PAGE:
What issues should we be wary of as writers?

EB: Always check out publishers that aren’t household names. Check contract terms and conditions carefully.

EC: Both the Society of Authors and any decent literary agent, if you have one, will be able to give contractual guidance. There are also good sites like Predators and Editors.

SN: I’ve seen some shocking contracts being offered to writers. Be wary. There are vanity presses and sharks out there, and they prey on the gullible and the desperate. There are no short cuts.

AD: Also, self-publishing is increasingly an option.  

Question: Self-publishing – Yes or No?

EC: I like the idea of mixing and matching. Some of my backlist novels would be ripe for self-publishing, though I probably wouldn’t consider it for new work unless I had no other option.

EB: I like the idea of the control of self-publishing. But one would have to be really brave to walk away from a traditional publishing deal. That said, self-publishing can work really well for genre fiction.

SN: So many self-published books sell under a hundred copies though. I might consider self-publishing passion projects. There is still a stigma to self-publishing in some quarters.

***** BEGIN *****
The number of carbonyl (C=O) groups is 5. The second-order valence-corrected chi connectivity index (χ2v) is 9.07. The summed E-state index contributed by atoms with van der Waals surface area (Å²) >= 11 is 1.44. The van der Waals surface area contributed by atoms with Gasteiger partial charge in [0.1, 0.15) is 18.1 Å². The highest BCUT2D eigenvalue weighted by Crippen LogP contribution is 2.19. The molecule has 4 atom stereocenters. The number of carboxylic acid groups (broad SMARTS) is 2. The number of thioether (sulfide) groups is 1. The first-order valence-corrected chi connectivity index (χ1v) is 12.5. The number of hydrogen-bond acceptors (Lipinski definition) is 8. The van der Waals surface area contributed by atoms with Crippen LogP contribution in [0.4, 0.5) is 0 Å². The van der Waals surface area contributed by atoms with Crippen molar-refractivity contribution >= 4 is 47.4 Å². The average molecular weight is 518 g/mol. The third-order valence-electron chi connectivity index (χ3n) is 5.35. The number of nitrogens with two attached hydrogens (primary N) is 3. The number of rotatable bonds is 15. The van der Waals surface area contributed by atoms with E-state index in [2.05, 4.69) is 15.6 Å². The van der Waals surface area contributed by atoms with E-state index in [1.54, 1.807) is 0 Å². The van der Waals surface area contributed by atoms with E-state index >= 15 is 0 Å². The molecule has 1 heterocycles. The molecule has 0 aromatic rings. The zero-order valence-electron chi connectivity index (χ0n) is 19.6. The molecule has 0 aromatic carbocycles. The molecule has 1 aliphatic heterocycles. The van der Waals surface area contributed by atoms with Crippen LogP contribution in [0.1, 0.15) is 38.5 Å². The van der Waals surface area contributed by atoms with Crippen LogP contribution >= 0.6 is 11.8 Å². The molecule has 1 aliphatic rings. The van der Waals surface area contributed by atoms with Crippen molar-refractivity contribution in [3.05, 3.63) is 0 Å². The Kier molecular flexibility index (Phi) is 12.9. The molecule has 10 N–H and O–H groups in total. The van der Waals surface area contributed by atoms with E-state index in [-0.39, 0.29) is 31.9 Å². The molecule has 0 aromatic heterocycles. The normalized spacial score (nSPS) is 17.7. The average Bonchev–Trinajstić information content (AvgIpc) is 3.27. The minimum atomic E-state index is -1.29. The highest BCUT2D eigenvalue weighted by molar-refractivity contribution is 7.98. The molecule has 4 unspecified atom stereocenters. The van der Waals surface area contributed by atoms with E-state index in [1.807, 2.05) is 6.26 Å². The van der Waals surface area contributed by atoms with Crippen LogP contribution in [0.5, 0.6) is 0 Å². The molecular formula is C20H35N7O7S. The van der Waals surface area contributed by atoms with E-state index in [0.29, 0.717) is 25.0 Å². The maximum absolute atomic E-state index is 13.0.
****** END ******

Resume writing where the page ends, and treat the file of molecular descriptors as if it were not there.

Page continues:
AD: “Hybrid” authors who self-publish and are traditionally published simultaneously are growing in numbers all the time.

Q: What tips have you got for promoting yourself online?

EB: Be authentic

SN: Give bonuses – free shorts and extra chapters, for example. Also, involve people in some way. Devise interesting competitions.

Q: How best to grab readers while they’re young?

SN: Write something good! The challenge in the digital world is copyright protection. A whole generation is used to the idea of free content.

EB: Be cinematic. Jump cuts and short chapters.

EC: Short paragraphs. Be punchy.

Q: What good news is out there for writers?

EB: Writing is rewarding in and of itself. Do it for that reason. Not for fame or riches.

SN: When you get random contact from strangers saying that your writing’s had a positive effect on them or their life in some way. You can’t beat that. Also, you keep learning, so don’t be put off.

And with that, the session and the day ended. Thanks again to the event organisers and sponsors!


My historical thriller The Prospect of This City is out now in paperback from this very website and in Kindle ebook and paperback via Amazon.